Courts have not uniformly applied the initial interest confusion theory to keyword advertising cases. No clear and consistent criteria or factors have emerged to help plaintiffs prove trademark infringement in this context. While some courts require the plaintiff to show that the defendant intentionally used the plaintiff's trademark as a keyword to deceive consumers, other courts have not required deceptive conduct. Compare Designer Skin LLC v. S&L Vitamins, Inc. (characterizing initial interest confusion as a "bait and switch" scheme that lures consumers away from the plaintiff's website and trademarked product to the defendant's website and product through the defendant's deceptive use of the plaintiff's mark as a keyword) and Soilworks, LLC v. Midwest Industrial Supply, Inc. (no requirement of deceptive conduct to find initial interest confusion).

Recently, in 2009, the district court in Hearts on Fire Company, LLC v. Blue Nile, Inc., though not reaching the issue of likely confusion, determined that plaintiff's claims of initial interest confusion were supported.6 The defendant purchased the plaintiff's "Hearts on Fire" trademark as a keyword to trigger its ads, which did not display the plaintiff's trademark. The court, however, found the surrounding context in which the keyword ads were displayed in the search results page supported allegations of consumer confusion because consumers who are presented with the defendant's ads may believe erroneously that the defendant was a retailer authorized to sell the plaintiff's products.

Brand Owner Considerations and Protective Measures
Because the majority of keyword advertising cases before U.S. courts have not proceeded to trial, many unanswered questions remain as to whether the sale/purchase and use of a trademark as a search engine keyword to trigger Internet advertising constitutes trademark infringement. Court decisions to date suggest that plaintiffs will need evidence, such as survey evidence, derived from observations and/or experiments of how Internet consumers perceive and interact with keyword ads, to show a likelihood of confusion. While courts attempt to apply trademark law to keyword advertising cases, protective measures and practical steps are available to brand owners to protect their brands on the Internet.

Brand Owners Should Consider Using Search Engine Complaint Procedures
Google, Yahoo! and Microsoft Bing have trademark policies that outline complaint procedures through which a brand owner can submit a trademark complaint to the search engine. Where an advertiser appears to be using a brand owner's trademark or confusingly similar variations and misspellings of the mark in keyword ads, the brand owner should consider filing a complaint with the sponsoring search engine. Below is an overview of trademark policies and complaint procedures of both Yahoo! and Google.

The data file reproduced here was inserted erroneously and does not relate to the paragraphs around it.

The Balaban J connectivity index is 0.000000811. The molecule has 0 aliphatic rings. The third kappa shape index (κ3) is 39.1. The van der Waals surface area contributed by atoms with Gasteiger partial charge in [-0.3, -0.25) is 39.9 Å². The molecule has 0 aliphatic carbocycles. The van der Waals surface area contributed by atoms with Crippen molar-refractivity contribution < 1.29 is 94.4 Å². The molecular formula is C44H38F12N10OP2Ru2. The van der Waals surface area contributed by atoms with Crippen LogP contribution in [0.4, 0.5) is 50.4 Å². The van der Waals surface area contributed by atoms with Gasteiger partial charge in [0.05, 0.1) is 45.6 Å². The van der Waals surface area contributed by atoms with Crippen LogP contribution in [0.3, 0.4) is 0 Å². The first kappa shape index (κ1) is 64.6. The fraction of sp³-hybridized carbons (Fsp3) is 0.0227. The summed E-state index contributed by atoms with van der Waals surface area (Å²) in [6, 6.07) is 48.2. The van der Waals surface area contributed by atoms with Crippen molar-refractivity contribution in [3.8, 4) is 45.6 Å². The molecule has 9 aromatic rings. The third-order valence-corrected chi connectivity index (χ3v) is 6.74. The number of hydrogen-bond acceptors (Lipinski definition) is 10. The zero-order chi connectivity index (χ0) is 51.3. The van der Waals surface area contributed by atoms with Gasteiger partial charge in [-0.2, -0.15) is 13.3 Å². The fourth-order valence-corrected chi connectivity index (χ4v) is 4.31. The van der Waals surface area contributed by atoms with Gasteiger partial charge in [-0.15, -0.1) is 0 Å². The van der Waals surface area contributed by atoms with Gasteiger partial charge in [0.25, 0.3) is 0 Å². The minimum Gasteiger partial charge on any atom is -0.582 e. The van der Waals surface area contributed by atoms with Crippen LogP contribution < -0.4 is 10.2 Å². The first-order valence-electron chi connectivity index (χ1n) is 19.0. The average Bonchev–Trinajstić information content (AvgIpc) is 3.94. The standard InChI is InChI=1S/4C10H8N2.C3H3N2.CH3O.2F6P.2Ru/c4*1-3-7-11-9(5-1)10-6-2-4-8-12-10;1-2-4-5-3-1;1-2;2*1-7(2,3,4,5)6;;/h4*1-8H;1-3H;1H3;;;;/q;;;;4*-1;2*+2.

Google's Advertising and Trademark Policies
In May 2009, Google announced that its Adwords program8 would allow, in the U.S., the visual display of a third-party trademark in a keyword ad or sponsored link without the knowledge or consent of the trademark owner if:

  1. the ad uses the trademark in a descriptive manner or generic way, and not in reference to the trademark owner or the goods or services corresponding to the trademark
  2.  the ad uses the trademark in a nominative manner to refer to the trademark or the trademark owner and promotes:
a. the resale of the trademarked goods or services, or
b. the sale of components, replacement parts or compatible products corresponding to the trademark.

In either case, the primary purpose of the advertiser's website must be to provide non-competitive and informative details about the goods or services corresponding to the trademark. The advertiser also may not sell, or facilitate the sale of, the goods or services of the trademark owner's competitor.

If keyword ads include third-party trademarks and do not fall within the above categories, Google will respond to a trademark complaint submitted in accordance with its policy. Google's trademark complaint form is available at <a href="https://services.google.com/inquiry/aw_tmcomplaint">services.google.com/inquiry/aw_tmcomplaint</a> and may be submitted electronically or by mail. Google indicates that its trademark policy does not apply to regular or natural search results, and it confines its investigation of a trademark complaint to the specific keyword ads identified in the complaint form. Google also indicates that it will not disable keywords in response to a trademark complaint.

Yahoo!'s Advertising and Trademark Policies
Yahoo! Sponsored Search service9 permits advertisers to purchase or bid for trademarks as keyword search terms, but it does not allow advertisers to display third-party trademarks in the content of their keyword ads. Yahoo! allows advertisers to purchase or bid on trademarks only under certain conditions, including if the advertiser presents content on its website that: